It is only with the latest books of the Old Testament that we find a clear and unequivocal teaching on immortality, e.g. in and the . The martyrdom of many Jews faithful to at the hands of Antiochus IV Epiphanes had raised the question anew, and a vision is granted in the apocalypse of Daniel that "Many of those who sleep in the dust of the earth shall awake; some to everlasting life, and some to shame and everlasting contempt" (Daniel 12:2). From this disclosure there comes a more profound sense that the "resurrection" mentioned in the and the prophets refers not merely to the restoration of the nation of Israel but to individuals based on personal merit. This same truth is revealed again in <2 Maccabees> by one of the seven brothers facing martyrdom: "But the King of the universe will raise us up to an everlasting renewal of life, because we have died for his laws" (7:9). Their mother is filled with the same inspiration when she says: "The Creator of the world, who shaped the beginning of man and devised the origin of all things, will in his mercy give life and breath back to you again, since you now forget yourselves for the sake of his laws" (7:23).

The , written just before the Christian era, employs the assumption of immortality throughout and even presents a form of the doctrine of the resurrection that Christ will reveal in its fullness by His teachings. In the first opening five chapters we find a vision of the judgment in the afterlife to be made by Jews killed for their fidelity to upon their persecutors. The doctrine of immortality thus serves to help resolve the problem of unjust suffering. The other theodicy cases typical of the Bible are also mentioned-the sinless barren woman, the eunuch who has been faithful to the Lord, and the good who die young and without progeny or with name dishonored (Ch. 3). The Lord makes them judges of those who scorned their Torah loyalty, and the wicked themselves testify to their surprise at the power of God manifested in this vindication of their victims (ch.5). Such a revelation offers a strong defense of God as all-just and all-powerful, for the divine plan is here seen to right wrongs and to punish wrong-doers according to the law of retribution suggested in A second illustration is provided in the second half of the book by a typological interpretation of certain events from the Exodus story. The punishments which the Egyptians receive in the course of the plagues are all shown to have been carefully suited to their crimes, and the implication is that they should have known better. Much of the burden of the address through the persona of King Solomon to his fellow kings of the earth (ch. 6-10) is to make clear that the Egyptians should have recognized the power of God and the signs of Israel's divine protection, but "the fascinations of evil" blinded them and their devotion to their idols perverted their morality (13:1-15:17).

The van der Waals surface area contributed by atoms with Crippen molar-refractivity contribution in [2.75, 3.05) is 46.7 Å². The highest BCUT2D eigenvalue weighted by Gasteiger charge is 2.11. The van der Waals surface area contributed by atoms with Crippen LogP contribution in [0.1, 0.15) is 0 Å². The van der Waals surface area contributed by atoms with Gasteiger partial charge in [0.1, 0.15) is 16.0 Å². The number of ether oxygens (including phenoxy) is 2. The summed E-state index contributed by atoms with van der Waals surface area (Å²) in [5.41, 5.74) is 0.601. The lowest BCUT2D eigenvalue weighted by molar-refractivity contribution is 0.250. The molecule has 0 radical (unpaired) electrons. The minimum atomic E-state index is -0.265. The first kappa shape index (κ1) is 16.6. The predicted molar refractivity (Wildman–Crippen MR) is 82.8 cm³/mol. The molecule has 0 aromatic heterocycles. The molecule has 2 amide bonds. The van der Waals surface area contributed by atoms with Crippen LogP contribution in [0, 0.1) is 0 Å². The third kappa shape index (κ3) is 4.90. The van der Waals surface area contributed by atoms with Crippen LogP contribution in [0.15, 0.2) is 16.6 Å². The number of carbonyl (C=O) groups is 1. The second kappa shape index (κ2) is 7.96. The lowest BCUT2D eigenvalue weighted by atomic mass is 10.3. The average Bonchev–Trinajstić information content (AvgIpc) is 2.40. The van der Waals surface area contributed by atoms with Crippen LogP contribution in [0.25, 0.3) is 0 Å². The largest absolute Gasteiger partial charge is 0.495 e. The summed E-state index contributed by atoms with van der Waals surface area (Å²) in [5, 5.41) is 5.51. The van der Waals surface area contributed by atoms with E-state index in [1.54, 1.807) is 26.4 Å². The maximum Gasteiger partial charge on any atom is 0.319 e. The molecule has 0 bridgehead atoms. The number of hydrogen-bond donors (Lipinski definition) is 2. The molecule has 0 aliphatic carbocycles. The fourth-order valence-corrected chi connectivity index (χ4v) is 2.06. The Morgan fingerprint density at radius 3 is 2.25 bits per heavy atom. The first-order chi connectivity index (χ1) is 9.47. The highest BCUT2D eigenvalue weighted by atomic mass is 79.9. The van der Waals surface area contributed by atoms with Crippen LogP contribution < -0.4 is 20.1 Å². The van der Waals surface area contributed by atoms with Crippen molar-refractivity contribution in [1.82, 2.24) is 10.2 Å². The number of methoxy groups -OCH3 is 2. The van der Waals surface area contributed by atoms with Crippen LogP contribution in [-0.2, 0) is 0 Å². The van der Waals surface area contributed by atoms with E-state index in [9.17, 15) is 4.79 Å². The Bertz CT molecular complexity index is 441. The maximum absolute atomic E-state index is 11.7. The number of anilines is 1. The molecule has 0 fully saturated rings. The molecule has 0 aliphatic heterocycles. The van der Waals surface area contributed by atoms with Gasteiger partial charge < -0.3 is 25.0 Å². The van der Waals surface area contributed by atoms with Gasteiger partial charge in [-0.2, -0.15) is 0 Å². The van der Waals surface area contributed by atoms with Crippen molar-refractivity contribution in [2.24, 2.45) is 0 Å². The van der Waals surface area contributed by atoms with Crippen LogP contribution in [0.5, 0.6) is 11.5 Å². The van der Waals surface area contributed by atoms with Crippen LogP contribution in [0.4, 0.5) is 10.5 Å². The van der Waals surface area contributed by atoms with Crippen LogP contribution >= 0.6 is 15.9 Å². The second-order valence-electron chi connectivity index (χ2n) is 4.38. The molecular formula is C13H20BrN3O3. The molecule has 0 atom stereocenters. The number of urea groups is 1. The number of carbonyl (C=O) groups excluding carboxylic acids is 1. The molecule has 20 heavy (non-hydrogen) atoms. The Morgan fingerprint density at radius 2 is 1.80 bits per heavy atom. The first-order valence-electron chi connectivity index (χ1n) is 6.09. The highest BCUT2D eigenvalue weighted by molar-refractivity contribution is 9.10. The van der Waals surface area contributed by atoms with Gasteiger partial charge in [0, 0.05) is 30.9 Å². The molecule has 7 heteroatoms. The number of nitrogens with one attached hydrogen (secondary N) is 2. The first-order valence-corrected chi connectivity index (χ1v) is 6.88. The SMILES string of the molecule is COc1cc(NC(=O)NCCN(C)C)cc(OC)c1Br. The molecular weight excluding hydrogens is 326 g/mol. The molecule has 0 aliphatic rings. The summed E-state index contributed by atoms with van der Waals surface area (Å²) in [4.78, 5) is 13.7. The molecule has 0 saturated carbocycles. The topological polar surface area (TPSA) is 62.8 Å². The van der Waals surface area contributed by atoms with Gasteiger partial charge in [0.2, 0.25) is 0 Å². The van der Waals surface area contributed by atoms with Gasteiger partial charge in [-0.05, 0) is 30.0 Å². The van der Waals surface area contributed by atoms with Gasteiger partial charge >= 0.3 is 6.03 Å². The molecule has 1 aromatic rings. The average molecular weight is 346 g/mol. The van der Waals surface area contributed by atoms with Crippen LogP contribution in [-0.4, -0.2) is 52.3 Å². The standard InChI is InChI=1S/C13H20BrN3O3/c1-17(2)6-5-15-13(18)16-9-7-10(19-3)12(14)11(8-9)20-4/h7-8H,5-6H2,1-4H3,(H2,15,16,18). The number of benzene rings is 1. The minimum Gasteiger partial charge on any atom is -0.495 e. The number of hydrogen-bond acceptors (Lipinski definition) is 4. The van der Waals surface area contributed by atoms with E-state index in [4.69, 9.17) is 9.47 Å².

As a resolution of the problem of evil, the goes beyond the other books of Old Testament wisdom literature by envisioning a postmortem judgment for souls that are immortal. Like Job, the book also re-emphasizes the utter sovereignty of God and the divine power at work in the forces of nature to redress sins and injustice against the Lord's people. Some important elements in this teaching deserve special mention. (1) The term "immortality" () occurs throughout the text to name the gift God will grant the just who persevere in fidelity. Unlike the use of this term in Greek philosophy, where immortality seems to be an inherent trait of the soul by its natural structure, immortality is here regarded as a gift that comes from union with Divine Wisdom (8:13, 17) and as a result of God's power. It is clearly more than the immortality of being remembered by later generations typical of , and more than the shadowy existence in Sheol, for after death it is only life with God that is worthy of the name life. There is real risk of destruction and annihilation (1:12-13, 2:2-3), and yet ironically it is the presence of the wicked in the postmortem vindication-scene that allows us to infer that the wicked too have immortality as the condition for the suffering of their punishment.